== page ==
Fighting the stigma of facial surgery
Jayaratnam Jayamohan is a paediatric neurosurgeon specialising in craniofacial conditions
Jayaratnam Jayamohan is a consultant paediatric neurosurgeon at the craniofacial unit of the John Radcliffe Hospital in Oxford. He was brought up in Liverpool and London, and studied at St Mary’s medical school in London. Jayamohan and his colleagues appeared on a BBC2 documentary called Children’s Craniofacial Surgery, which followed seriously disfigured children through life changing surgery. The Oxford Craniofacial Unit is one of four specialist centres in the UK that are licensed to undertake complex surgery involving the face and skull. The unit has developed a global reputation for the excellent psychological and practical support provided alongside the revolutionary surgery.
What inspired you to pursue a career in paediatric neurosurgery?
I have always been interested in neurology so I was initially going to be a neurologist. I did my elective at Queen Square (The UCL Institute of Neurology), and was alarmed by the lack of treatment options for many neurological diseases. I spent time with the neurosurgeons and thought “this is what I want to do.” I got into paediatric neurosurgery while I was a trainee, primarily because the patients were so much fun to look after, but also because of the huge breadth of subspecialties within this field.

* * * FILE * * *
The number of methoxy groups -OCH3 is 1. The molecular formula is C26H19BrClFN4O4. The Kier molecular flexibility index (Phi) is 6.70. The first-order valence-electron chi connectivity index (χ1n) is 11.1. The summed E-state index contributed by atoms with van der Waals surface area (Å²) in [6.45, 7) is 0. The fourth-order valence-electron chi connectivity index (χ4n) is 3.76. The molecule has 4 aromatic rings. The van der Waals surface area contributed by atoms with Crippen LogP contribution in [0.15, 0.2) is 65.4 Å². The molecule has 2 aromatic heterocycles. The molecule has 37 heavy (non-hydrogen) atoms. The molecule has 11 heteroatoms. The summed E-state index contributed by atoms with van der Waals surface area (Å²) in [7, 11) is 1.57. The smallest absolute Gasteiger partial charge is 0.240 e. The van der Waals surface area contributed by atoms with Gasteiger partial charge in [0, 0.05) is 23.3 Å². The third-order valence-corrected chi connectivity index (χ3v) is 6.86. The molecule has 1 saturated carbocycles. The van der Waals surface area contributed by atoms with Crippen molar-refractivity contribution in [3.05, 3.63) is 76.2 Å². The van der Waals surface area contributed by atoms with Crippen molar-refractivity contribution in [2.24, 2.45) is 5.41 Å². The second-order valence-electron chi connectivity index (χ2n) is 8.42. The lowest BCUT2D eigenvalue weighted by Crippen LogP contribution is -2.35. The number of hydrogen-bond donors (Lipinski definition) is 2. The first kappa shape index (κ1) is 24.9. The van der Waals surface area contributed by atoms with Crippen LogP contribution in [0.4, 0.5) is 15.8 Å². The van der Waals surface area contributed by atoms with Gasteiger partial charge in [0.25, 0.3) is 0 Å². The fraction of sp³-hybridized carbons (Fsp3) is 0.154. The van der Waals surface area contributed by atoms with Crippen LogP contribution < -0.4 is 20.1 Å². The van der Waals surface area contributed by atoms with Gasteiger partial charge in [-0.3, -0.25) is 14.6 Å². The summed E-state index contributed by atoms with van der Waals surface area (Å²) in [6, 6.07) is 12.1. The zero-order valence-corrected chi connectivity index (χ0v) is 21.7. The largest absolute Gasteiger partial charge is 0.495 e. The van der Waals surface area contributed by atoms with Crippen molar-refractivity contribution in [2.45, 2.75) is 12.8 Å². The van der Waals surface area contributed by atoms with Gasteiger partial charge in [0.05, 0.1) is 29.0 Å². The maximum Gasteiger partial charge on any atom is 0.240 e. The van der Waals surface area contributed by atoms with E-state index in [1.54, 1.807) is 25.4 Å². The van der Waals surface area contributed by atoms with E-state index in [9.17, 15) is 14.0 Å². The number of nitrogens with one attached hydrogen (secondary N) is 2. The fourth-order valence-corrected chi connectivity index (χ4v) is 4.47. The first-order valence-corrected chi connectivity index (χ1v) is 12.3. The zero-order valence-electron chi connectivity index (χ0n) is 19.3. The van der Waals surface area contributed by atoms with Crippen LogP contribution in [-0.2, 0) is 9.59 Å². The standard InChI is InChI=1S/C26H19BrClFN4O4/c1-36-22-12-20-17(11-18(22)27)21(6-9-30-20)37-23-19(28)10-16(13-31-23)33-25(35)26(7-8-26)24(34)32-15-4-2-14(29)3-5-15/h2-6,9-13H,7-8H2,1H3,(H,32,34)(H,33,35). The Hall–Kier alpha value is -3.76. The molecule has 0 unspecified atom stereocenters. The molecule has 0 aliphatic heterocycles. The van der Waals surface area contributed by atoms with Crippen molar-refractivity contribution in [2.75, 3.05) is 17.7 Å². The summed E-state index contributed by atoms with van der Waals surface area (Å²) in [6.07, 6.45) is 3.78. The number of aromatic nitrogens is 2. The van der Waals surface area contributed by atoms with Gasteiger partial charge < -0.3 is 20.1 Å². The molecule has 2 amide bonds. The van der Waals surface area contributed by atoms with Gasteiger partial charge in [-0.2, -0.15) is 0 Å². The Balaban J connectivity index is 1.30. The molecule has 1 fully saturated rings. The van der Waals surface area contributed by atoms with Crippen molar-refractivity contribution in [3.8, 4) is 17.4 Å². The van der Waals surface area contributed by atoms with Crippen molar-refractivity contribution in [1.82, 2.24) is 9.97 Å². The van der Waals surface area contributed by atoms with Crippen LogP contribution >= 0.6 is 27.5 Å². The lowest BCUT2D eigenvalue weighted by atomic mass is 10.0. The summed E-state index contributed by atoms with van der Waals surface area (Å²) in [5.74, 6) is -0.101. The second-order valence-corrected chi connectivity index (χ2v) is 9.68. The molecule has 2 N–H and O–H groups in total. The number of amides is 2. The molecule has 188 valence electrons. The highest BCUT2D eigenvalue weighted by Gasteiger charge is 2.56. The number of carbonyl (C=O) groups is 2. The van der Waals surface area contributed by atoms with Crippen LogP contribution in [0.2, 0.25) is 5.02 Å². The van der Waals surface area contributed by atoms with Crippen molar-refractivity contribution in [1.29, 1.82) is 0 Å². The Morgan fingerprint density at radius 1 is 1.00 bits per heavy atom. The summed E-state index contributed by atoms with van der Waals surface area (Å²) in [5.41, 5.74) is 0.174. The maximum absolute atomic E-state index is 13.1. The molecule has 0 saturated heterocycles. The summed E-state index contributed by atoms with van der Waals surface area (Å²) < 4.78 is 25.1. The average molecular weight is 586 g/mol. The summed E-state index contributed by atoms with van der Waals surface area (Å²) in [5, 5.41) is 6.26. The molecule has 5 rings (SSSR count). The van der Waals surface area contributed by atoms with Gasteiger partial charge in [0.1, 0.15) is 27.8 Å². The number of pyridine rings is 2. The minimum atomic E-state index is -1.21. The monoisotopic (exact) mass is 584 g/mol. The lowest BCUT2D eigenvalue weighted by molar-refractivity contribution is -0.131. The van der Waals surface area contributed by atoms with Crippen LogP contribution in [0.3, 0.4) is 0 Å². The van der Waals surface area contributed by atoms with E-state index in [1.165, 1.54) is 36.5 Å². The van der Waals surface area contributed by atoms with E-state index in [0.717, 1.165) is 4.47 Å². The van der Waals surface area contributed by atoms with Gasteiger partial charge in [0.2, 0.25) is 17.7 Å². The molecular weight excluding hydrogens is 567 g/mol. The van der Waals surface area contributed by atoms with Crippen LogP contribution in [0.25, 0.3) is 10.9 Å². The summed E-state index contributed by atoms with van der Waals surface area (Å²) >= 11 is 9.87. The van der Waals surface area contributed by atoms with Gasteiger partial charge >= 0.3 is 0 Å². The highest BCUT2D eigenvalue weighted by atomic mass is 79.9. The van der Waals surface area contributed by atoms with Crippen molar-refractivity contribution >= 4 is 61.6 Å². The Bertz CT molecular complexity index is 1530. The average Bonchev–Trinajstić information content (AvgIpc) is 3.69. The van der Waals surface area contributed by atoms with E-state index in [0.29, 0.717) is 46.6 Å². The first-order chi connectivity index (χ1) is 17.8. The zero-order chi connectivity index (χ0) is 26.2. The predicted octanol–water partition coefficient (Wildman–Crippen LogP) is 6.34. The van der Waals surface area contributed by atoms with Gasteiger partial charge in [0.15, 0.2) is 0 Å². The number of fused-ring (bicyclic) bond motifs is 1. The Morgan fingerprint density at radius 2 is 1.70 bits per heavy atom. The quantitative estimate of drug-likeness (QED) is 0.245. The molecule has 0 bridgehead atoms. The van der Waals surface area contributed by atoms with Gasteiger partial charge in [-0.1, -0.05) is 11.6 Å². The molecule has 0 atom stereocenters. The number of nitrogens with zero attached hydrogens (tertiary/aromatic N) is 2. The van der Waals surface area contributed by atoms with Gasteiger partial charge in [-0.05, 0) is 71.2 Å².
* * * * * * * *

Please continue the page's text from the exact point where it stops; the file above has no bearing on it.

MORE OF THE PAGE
What is your average day like?
My day starts at 7:45 am and finishes around 6 pm. I operate on one or two days each week, spend one day in clinic, and the rest of the time is spent attending multidisciplinary team meetings and doing paperwork. Each day of surgery is accompanied by a huge amount of ward work, which involves explaining diagnoses to families, discussing the operation, and showing them test results. That’s the big difference between paediatrics and adult medicine: there is more interaction with family members when caring for children.
What conditions do you see most often?
The craniofacial unit in Oxford is one of four centres in Britain that cares for children with craniofacial conditions. These patients comprise half of my job, and the rest involves children with tumours, hydrocephalus, trauma, spina bifida, and spasticity. Increasingly, antenatal diagnosis is creeping into my remit, which involves discussing options with pregnant mothers whose ultrasound scans have revealed some major abnormality. This is quite stressful but rewarding.
You recently appeared in the BBC2 documentary Children’s Craniofacial Surgery. What were you hoping to achieve?
Our primary aim was to increase the public’s knowledge about the unusual conditions that we deal with daily. Although children with such conditions can have a good quality of life, they look and behave differently and can therefore be severely affected by society’s reaction. You hear horrendous stories where people in the street stop and stare. Once, an adult told one of my patients that they “look like a monster.” This is not something that children and their families should have to deal with. We were hoping that by demonstrating these children are just children, despite looking different, it might remove some of the stigma. I think it did.